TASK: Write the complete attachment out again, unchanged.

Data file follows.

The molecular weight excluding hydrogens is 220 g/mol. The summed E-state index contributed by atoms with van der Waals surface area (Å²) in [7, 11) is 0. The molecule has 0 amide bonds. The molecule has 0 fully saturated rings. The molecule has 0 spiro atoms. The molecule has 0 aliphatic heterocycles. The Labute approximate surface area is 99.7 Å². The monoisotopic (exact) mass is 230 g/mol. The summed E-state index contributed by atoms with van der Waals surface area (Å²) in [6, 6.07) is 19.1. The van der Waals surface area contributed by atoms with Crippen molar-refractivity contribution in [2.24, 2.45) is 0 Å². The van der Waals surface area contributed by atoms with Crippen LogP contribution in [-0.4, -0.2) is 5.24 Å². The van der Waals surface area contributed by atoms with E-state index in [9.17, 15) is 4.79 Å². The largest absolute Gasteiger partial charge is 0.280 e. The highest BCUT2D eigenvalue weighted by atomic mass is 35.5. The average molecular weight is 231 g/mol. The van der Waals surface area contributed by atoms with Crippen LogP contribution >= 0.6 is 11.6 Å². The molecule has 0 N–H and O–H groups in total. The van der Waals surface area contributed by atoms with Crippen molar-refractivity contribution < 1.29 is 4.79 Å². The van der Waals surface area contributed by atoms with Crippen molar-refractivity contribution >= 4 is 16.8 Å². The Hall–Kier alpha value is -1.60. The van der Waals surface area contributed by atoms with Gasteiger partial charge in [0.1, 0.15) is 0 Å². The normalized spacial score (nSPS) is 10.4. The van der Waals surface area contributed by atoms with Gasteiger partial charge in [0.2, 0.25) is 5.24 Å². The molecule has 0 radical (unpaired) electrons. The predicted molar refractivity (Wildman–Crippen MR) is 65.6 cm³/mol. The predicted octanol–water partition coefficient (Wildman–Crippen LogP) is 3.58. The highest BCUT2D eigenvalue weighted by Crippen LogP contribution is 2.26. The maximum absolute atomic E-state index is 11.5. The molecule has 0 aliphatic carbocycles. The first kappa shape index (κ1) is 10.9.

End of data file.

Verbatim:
The molecular weight excluding hydrogens is 220 g/mol. The summed E-state index contributed by atoms with van der Waals surface area (Å²) in [7, 11) is 0. The molecule has 0 amide bonds. The molecule has 0 fully saturated rings. The molecule has 0 spiro atoms. The molecule has 0 aliphatic heterocycles. The Labute approximate surface area is 99.7 Å². The monoisotopic (exact) mass is 230 g/mol. The summed E-state index contributed by atoms with van der Waals surface area (Å²) in [6, 6.07) is 19.1. The van der Waals surface area contributed by atoms with Crippen molar-refractivity contribution in [2.24, 2.45) is 0 Å². The van der Waals surface area contributed by atoms with Crippen LogP contribution in [-0.4, -0.2) is 5.24 Å². The van der Waals surface area contributed by atoms with E-state index in [9.17, 15) is 4.79 Å². The largest absolute Gasteiger partial charge is 0.280 e. The highest BCUT2D eigenvalue weighted by atomic mass is 35.5. The average molecular weight is 231 g/mol. The van der Waals surface area contributed by atoms with Crippen LogP contribution >= 0.6 is 11.6 Å². The molecule has 0 N–H and O–H groups in total. The van der Waals surface area contributed by atoms with Crippen molar-refractivity contribution < 1.29 is 4.79 Å². The van der Waals surface area contributed by atoms with Crippen molar-refractivity contribution >= 4 is 16.8 Å². The Hall–Kier alpha value is -1.60. The van der Waals surface area contributed by atoms with Gasteiger partial charge in [0.1, 0.15) is 0 Å². The normalized spacial score (nSPS) is 10.4. The van der Waals surface area contributed by atoms with Gasteiger partial charge in [0.2, 0.25) is 5.24 Å². The molecule has 0 radical (unpaired) electrons. The predicted molar refractivity (Wildman–Crippen MR) is 65.6 cm³/mol. The predicted octanol–water partition coefficient (Wildman–Crippen LogP) is 3.58. The highest BCUT2D eigenvalue weighted by Crippen LogP contribution is 2.26. The maximum absolute atomic E-state index is 11.5. The molecule has 0 aliphatic carbocycles. The first kappa shape index (κ1) is 10.9.